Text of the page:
wheelchair, ablist, able, disabled, language,
lauredhel at FWD/Forward frequently addresses the issue of ablist language, specifically such phraseology as "wheelchair bound" when describing people who use wheelchairs. (If you haven't checked out FWD/Forward, you should. Expand your horizons.)
People who use wheelchairs are wheelchair users, the same way you are a computer user. I know this because you're reading this blog. You're reading this blog because you can't talk to me in person. Using the same logic as "wheelchair bound", you are computer bound, which is just silly.
I understand why able people use such language. If your legs perform the task of moving you around without difficulty, being in a wheelchair does seem restrictive. "OMG- they have to spend their entire lives in that chair?! How horrible!"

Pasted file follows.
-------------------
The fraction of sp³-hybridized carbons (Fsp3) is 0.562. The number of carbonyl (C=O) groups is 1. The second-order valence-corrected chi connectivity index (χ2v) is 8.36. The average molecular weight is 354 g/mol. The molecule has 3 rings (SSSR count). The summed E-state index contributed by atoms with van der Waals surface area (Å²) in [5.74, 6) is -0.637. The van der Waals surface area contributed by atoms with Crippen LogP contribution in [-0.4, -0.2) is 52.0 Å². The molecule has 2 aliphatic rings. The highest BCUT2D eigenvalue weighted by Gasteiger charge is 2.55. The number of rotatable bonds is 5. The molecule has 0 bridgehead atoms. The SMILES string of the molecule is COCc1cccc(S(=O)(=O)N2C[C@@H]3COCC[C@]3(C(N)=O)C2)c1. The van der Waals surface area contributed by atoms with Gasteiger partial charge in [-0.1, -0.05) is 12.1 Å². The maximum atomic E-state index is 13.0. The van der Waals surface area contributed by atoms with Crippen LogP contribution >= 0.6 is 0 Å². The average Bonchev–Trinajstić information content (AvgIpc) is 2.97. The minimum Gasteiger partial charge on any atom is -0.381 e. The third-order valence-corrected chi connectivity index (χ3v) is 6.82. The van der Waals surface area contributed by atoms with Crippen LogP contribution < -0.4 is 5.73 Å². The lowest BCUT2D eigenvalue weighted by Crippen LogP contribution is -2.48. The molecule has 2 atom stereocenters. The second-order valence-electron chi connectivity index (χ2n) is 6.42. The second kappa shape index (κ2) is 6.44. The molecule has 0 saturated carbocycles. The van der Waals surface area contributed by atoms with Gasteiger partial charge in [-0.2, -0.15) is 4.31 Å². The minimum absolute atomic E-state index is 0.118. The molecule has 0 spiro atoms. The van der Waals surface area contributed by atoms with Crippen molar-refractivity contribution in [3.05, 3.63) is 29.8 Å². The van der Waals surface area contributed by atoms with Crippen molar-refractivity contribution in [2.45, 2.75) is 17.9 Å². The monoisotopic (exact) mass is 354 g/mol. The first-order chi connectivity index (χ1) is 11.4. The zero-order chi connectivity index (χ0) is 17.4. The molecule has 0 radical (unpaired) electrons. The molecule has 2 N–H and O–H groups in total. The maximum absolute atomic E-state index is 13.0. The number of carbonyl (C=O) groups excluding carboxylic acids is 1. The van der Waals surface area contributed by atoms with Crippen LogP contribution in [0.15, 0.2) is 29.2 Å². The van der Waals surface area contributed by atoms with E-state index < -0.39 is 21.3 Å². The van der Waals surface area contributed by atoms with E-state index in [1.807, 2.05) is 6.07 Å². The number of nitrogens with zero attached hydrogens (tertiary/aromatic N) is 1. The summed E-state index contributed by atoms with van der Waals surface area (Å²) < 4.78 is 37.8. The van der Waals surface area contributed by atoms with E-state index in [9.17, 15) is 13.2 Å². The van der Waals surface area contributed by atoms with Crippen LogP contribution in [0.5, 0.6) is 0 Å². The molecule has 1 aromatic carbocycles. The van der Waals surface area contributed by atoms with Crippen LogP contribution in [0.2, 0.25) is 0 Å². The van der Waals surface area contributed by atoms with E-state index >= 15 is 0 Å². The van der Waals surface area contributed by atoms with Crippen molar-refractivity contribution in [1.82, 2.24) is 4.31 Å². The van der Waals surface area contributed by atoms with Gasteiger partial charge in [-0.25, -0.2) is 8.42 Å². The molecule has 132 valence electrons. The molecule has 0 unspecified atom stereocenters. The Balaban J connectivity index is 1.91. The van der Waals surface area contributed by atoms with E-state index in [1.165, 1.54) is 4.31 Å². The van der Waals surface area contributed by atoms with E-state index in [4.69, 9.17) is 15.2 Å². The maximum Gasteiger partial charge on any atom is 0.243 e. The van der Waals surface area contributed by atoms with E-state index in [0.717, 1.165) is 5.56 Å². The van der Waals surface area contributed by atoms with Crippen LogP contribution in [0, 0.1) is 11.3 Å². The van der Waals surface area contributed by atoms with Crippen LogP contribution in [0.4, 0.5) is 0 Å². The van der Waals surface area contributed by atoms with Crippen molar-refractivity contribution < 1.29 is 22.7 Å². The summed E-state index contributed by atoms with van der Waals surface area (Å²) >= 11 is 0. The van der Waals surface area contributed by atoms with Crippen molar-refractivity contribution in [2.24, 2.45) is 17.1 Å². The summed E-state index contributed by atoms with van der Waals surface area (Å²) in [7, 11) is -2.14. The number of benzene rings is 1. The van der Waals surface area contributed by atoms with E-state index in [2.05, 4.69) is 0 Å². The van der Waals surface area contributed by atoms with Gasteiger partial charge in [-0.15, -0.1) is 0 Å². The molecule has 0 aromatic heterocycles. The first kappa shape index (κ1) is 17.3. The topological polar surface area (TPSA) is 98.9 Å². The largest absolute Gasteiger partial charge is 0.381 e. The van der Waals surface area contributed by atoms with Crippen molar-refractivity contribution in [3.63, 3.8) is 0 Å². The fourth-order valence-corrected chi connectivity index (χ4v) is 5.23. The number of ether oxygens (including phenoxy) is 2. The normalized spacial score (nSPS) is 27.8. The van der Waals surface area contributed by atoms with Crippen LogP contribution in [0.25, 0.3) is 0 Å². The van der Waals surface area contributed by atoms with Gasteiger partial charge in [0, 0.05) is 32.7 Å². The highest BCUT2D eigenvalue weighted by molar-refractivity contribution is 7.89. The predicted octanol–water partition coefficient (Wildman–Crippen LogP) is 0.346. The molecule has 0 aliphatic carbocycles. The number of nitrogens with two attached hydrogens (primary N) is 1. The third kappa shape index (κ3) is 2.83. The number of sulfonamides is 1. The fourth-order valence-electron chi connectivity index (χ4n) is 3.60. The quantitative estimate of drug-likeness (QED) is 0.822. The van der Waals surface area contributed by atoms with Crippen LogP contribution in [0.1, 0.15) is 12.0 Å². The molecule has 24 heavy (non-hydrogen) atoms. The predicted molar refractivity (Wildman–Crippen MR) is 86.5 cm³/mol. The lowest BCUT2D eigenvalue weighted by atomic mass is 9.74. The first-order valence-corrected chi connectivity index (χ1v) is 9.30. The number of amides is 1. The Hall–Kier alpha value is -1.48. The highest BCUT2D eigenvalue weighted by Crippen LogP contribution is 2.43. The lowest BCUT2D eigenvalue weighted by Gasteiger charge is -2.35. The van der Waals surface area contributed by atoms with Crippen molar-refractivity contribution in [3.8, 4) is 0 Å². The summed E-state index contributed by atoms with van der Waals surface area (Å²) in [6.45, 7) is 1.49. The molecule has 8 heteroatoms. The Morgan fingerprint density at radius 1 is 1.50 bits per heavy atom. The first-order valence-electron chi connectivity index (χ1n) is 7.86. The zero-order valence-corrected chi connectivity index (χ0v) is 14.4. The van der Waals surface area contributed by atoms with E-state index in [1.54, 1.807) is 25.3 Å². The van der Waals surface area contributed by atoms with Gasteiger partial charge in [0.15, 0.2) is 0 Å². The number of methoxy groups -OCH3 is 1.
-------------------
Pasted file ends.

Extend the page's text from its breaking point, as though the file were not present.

If you happen to be the one who uses the wheelchair, however, the wheelchair is the opposite of restrictive. The wheelchair is, in fact, what allows you to move about and participate in life. Without the wheelchair, you'd be stuck in whatever bed or chair your last visitor left you in. That would be restrictive.
I would ask that anyone who reads this remove such terminology as "wheelchair bound" from their vocabulary, and if you see someone else using it, call them on it.